not see a single flower that had not |
been cultivated, nor a really pretty spot |
that was not artificial.
I ll
boast only children and dirt and dilap-
idation and this in a country where
sowing means reaping.
From Tampa to St. A. the journey
was made by Waycross and Jackson
ville eo the State might afford grazing
{ and cattle, but if it doe it is in the in-
About one hundred and seventy-two terior, for the poor little cattle, fo
miles southwest of Savannah the railroad
crosses the Suwanneeriver, famed in song
and story. It rises in southern Georgia,
flows in many a turn and twist through
northern Florida and finally empties
into the Gulf of Mexico. Just as the
larger than donkeys noticed here and
there on the coasts were painfully like
Pharoah’s lean kine.
I I ll
Av St. Augustine that indefinable
bridge was reached, according to a long | charm of climate, beauty, antiquity,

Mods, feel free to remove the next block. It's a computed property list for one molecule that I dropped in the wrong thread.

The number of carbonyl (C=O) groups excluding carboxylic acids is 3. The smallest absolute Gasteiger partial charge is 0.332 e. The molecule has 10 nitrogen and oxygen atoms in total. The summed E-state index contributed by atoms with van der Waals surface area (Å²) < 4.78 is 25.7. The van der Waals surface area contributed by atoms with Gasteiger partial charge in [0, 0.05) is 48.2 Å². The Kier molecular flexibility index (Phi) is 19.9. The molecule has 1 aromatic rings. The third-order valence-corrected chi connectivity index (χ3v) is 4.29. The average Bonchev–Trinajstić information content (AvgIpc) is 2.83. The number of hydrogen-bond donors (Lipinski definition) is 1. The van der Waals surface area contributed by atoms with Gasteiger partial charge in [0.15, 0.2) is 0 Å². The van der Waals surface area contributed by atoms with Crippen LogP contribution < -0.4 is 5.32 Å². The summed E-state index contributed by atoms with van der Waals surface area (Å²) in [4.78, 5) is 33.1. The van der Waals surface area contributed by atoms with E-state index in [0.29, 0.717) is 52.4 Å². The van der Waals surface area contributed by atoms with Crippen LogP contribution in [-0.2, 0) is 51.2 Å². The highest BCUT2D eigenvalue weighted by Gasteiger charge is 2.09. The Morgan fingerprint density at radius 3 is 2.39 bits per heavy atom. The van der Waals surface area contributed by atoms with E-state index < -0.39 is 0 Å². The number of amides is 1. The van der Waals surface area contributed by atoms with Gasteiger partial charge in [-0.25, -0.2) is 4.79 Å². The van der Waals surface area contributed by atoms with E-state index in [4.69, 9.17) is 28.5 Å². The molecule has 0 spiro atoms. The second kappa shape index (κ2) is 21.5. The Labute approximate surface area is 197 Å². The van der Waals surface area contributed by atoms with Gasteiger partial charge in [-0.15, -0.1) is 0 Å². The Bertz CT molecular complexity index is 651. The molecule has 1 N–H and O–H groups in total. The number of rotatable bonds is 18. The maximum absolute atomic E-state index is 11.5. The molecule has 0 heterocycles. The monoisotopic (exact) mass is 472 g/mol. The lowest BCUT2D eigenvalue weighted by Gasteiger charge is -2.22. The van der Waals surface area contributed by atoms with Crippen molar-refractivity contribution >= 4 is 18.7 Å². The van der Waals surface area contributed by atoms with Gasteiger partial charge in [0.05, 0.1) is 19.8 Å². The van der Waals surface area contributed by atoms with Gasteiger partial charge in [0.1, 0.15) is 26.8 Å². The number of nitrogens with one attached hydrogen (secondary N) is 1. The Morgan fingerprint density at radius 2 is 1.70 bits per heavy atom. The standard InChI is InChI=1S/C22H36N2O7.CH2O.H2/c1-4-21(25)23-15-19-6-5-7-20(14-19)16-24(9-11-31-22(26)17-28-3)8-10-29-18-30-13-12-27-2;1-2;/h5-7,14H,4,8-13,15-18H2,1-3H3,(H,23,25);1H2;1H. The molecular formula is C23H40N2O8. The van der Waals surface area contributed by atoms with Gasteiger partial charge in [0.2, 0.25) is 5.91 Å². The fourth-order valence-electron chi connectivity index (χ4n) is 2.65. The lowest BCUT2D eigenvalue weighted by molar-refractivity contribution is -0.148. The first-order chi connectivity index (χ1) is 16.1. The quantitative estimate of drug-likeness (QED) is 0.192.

established custom, the engineer notified | taste, or, whatever it is, lays hold of
the passengers by blowing the whistle | one immediately. Art and nature have
and they with one accord joined in the i worked together and the result is like
old sweet song.
A stop of some hours was made at
a beautiful picture harmoniousin every
detail. The old narrow streets skirted
Suwannee Springs which is fast being by broad white shell roads ; the rich
recognized asone of the health resorts
of the South. The water, strongly im-
pregnated with sulphur, bubbles up and
flows off into the river at .the rate of
45,000 gallons & minute. Ifit has af-